The USGS Turns to Quantum Tech

Having switched my major from geology to business, I’m still a sucker for all things USGS. The organization just turned to quantum technology to help with the next generation of geological challenges, establishing a Cooperative Research and Development Agreement (CRADA) with a quantum company called Q-CTRL

The evolving geological challenges include energy transition—the storage of electricity and batteries—as well as the new minerals we want to use that are not plentiful and are often held captive by politics. The USGS wants to improve its ability to detect and assess the minerals in the subsurface.

Quantum’s role would involve the precise measurement of gravity to learn what’s in the subsurface. They can, for example, differentiate a big, dense rock from a lighter, less dense rock beneath the surface. Then, the geometry of that rock body might suggest it is a mineral deposit, and additional tools would indicate which kind. Quantum technology would go far to improve accuracy and use lighter, less bulky, and less costly tools to assay. This is still in the research phase.

The USGS is working with Q-CTRL to explore whether its software and sensors have the capability to get the USGS a much lower cost and a much higher resolution subsurface data. Of course, it’s a cooperative research and development agreement.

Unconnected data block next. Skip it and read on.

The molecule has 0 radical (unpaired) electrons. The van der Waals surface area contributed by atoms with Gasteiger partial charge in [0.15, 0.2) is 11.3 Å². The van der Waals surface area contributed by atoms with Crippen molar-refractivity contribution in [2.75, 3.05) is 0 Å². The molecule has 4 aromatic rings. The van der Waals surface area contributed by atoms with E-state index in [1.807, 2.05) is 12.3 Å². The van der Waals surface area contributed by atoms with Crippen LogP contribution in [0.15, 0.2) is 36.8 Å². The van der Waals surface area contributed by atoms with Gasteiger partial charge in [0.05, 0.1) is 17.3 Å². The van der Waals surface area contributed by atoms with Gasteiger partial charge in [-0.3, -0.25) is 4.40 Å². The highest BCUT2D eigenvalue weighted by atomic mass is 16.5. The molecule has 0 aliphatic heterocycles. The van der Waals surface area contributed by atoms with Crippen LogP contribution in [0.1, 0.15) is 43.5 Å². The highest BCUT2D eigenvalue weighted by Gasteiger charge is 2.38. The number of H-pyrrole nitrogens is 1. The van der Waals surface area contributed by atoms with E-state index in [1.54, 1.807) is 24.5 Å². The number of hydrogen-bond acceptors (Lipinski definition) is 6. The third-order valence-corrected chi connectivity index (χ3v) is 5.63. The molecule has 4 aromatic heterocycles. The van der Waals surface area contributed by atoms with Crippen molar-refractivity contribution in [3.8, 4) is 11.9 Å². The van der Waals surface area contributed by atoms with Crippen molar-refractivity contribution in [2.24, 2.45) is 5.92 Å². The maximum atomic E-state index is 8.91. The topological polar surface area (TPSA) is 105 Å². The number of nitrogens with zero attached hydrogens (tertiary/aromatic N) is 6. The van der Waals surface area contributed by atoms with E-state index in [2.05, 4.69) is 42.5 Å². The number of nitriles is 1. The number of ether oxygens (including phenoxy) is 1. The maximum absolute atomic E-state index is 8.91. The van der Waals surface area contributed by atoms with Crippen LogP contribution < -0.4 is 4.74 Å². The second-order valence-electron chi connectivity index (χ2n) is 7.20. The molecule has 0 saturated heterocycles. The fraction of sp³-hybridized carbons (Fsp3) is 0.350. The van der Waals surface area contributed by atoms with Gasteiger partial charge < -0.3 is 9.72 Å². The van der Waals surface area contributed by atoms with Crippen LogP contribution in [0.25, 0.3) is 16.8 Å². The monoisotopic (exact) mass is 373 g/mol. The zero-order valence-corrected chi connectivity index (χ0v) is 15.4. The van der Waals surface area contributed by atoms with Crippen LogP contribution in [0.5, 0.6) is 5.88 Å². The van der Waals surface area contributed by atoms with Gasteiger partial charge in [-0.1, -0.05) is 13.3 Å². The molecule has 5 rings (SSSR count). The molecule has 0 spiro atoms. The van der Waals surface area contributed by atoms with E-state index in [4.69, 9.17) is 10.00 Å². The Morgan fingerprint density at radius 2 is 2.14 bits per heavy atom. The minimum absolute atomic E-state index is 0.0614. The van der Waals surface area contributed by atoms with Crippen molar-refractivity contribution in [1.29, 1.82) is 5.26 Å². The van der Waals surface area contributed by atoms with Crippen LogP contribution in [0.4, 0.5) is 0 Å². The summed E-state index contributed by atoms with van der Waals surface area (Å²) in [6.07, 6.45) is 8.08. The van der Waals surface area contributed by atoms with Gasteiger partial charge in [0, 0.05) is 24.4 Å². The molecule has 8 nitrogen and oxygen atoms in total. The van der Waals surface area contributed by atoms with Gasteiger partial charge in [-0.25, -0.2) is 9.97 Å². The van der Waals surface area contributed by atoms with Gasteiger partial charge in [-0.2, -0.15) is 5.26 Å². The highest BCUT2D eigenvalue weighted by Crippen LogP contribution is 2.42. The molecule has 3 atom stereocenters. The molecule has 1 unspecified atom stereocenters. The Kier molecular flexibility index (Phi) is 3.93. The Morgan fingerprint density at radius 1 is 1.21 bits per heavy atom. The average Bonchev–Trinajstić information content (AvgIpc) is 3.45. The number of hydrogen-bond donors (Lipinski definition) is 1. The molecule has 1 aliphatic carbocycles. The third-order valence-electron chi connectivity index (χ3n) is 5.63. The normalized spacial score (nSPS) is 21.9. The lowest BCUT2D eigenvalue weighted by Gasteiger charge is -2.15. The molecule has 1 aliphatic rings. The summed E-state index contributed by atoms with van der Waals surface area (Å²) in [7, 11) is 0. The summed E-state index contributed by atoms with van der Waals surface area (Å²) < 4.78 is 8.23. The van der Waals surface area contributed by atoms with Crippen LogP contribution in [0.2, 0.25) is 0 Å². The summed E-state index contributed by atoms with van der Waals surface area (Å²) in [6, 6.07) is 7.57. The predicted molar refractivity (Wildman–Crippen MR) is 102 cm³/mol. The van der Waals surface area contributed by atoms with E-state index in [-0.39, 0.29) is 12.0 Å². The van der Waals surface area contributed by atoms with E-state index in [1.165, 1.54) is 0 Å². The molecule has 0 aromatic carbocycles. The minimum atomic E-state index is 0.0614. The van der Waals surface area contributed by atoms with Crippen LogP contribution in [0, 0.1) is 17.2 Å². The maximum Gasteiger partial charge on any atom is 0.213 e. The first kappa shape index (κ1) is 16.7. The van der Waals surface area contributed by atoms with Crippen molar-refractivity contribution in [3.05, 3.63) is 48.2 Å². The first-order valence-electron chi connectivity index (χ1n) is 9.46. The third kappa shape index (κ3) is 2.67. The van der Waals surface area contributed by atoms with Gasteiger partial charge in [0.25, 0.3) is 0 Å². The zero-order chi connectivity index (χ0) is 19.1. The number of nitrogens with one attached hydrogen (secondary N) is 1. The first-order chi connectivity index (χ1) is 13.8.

Q-CTRL is essentially shining lasers through falling atoms and using diffraction patterns to find the rate at which particular atoms fall. The real challenge is in taking all the noise out, and what happens when you make the instruments a lot smaller and start moving them around? And that’s where all the trigonometry comes in because you have to remove all the accelerations from movement and the inherent noise in the quantum system.

The USGS also wants to work with them on magnetometry, which is essentially measuring the direction and strength of the magnetic field on Earth, looking at how those orientations happen at atomic levels, and getting very accurate readings of direction and magnitude for the little magnetic compass that’s sitting there in Earth’s field.

Eventually, these small, lightweight devices that don’t require a lot of energy could also be used on the Moon or Mars. Finding such things as batteries for a new economy, volatiles on the moon, potentially hazardous faults in the subsurface, and sources of volcanic unrest are all important.

The technology developed will be refined to the point that those who would commercially exploit the existence of these rare earth elements, for example, would have a better idea of where to start looking and digging.  The agreement at hand is to test the notion that these technologies will improve our ability to shine a flashlight into the subsurface to find resources and hazards.

 

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